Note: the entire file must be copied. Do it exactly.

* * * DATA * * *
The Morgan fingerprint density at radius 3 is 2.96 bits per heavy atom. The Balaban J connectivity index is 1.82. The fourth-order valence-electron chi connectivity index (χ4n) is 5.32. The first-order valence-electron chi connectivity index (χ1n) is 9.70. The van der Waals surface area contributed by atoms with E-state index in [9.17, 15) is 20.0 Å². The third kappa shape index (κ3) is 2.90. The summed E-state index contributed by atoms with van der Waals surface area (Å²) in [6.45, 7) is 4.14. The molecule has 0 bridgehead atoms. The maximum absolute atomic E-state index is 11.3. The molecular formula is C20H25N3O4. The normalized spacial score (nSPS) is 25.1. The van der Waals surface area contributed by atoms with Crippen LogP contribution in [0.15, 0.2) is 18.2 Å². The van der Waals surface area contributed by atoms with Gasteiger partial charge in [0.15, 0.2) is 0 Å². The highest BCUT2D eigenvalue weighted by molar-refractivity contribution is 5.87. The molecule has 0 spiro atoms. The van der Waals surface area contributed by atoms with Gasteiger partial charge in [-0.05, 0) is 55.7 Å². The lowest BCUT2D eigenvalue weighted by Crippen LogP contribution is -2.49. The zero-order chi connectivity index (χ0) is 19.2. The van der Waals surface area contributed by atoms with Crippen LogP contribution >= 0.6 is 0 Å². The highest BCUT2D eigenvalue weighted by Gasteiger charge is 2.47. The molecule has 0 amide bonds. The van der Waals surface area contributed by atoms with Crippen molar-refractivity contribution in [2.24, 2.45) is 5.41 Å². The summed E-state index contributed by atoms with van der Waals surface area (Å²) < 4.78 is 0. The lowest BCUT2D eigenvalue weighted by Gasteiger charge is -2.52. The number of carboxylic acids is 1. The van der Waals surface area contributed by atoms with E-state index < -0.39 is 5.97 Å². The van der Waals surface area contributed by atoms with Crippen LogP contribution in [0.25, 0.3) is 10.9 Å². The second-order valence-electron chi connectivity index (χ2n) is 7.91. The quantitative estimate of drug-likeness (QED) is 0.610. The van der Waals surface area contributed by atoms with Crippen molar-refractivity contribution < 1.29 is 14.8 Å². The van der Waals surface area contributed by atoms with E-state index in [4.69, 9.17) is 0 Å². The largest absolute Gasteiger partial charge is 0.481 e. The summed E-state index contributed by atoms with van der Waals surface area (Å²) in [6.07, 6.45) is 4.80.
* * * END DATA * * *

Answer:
The Morgan fingerprint density at radius 3 is 2.96 bits per heavy atom. The Balaban J connectivity index is 1.82. The fourth-order valence-electron chi connectivity index (χ4n) is 5.32. The first-order valence-electron chi connectivity index (χ1n) is 9.70. The van der Waals surface area contributed by atoms with E-state index in [9.17, 15) is 20.0 Å². The third kappa shape index (κ3) is 2.90. The summed E-state index contributed by atoms with van der Waals surface area (Å²) in [6.45, 7) is 4.14. The molecule has 0 bridgehead atoms. The maximum absolute atomic E-state index is 11.3. The molecular formula is C20H25N3O4. The normalized spacial score (nSPS) is 25.1. The van der Waals surface area contributed by atoms with Crippen LogP contribution in [0.15, 0.2) is 18.2 Å². The van der Waals surface area contributed by atoms with Gasteiger partial charge in [0.15, 0.2) is 0 Å². The highest BCUT2D eigenvalue weighted by molar-refractivity contribution is 5.87. The molecule has 0 spiro atoms. The van der Waals surface area contributed by atoms with Gasteiger partial charge in [-0.05, 0) is 55.7 Å². The lowest BCUT2D eigenvalue weighted by Crippen LogP contribution is -2.49. The zero-order chi connectivity index (χ0) is 19.2. The van der Waals surface area contributed by atoms with Crippen LogP contribution >= 0.6 is 0 Å². The highest BCUT2D eigenvalue weighted by Gasteiger charge is 2.47. The molecule has 0 amide bonds. The van der Waals surface area contributed by atoms with Crippen molar-refractivity contribution in [2.24, 2.45) is 5.41 Å². The summed E-state index contributed by atoms with van der Waals surface area (Å²) < 4.78 is 0. The lowest BCUT2D eigenvalue weighted by Gasteiger charge is -2.52. The number of carboxylic acids is 1. The van der Waals surface area contributed by atoms with E-state index < -0.39 is 5.97 Å². The van der Waals surface area contributed by atoms with Crippen LogP contribution in [0.25, 0.3) is 10.9 Å². The second-order valence-electron chi connectivity index (χ2n) is 7.91. The quantitative estimate of drug-likeness (QED) is 0.610. The van der Waals surface area contributed by atoms with Crippen molar-refractivity contribution < 1.29 is 14.8 Å². The van der Waals surface area contributed by atoms with E-state index in [4.69, 9.17) is 0 Å². The largest absolute Gasteiger partial charge is 0.481 e. The summed E-state index contributed by atoms with van der Waals surface area (Å²) in [6.07, 6.45) is 4.80.